Khondrion is a clinical-stage biopharmaceutical company discovering and developing therapies targeting mitochondrial disease. Based on proprietary science and a deep understanding of mitochondrial dysfunction, the company is advancing its lead drug candidate sonlicromanol for the treatment of patients suffering from several primary mitochondrial diseases first. Currently being tested in Phase II studies in both children and adults, sonlicromanol is one of the most advanced disease-modifying mitochondrial medicines under development. More on this in Our Focus.
Our clinical development focus in adult patients is on cognitive functioning in MELAS spectrum disorders where sonlicromanol has demonstrated significant improvements in a Phase IIa study, with multi-centre Phase IIb and open label extension studies ongoing. MELAS spectrum disorders are some of the most frequently observed primary mitochondrial diseases, in which all patients are characterised by an underlying point mutation (m.3243A>G) in the maternally inherited MTTL1 gene.
Our clinical development focus in children with primary mitochondrial disease is on movement disorders with a Phase II study currently ongoing.
Sonlicromanol and other compounds from Khondrion’s proprietary library have the potential to be developed for a wide range of other diseases and conditions affecting normal mitochondrial function for which preclinical R&D is progressing.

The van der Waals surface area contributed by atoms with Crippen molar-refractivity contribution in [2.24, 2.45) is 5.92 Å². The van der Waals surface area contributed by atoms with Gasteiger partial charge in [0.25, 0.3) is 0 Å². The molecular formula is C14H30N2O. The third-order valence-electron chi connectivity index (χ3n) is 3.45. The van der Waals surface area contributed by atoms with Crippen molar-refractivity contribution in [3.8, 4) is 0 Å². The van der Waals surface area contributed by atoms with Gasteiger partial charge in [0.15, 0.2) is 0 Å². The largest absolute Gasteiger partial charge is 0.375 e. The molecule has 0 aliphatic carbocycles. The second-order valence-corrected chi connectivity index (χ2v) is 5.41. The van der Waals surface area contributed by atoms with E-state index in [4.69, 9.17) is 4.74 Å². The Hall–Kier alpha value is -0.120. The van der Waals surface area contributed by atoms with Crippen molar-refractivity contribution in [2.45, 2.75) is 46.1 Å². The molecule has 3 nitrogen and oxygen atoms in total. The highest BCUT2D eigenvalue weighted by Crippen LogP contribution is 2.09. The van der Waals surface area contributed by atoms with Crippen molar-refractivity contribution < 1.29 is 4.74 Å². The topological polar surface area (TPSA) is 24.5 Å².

To accelerate the discovery and development of its potential medicines for mitochondrial diseases, Khondrion collaborates with patient organisations worldwide and a global clinical and academic network.
Khondrion was founded by mitochondrial disease expert Prof. Jan Smeitink. Jan has devoted his entire career to the care of mitochondrial disease patients and the study of mitochondria in health and disease, until recently via his long-term affiliation with the Radboud University Medical Center in Nijmegen, The Netherlands. Khondrion’s mission is to develop disease-modifying treatments for this high impact, often early, fatal group of (ultra) rare disorders.
Khondrion has been operational since 2012 and is located in Nijmegen, The Netherlands.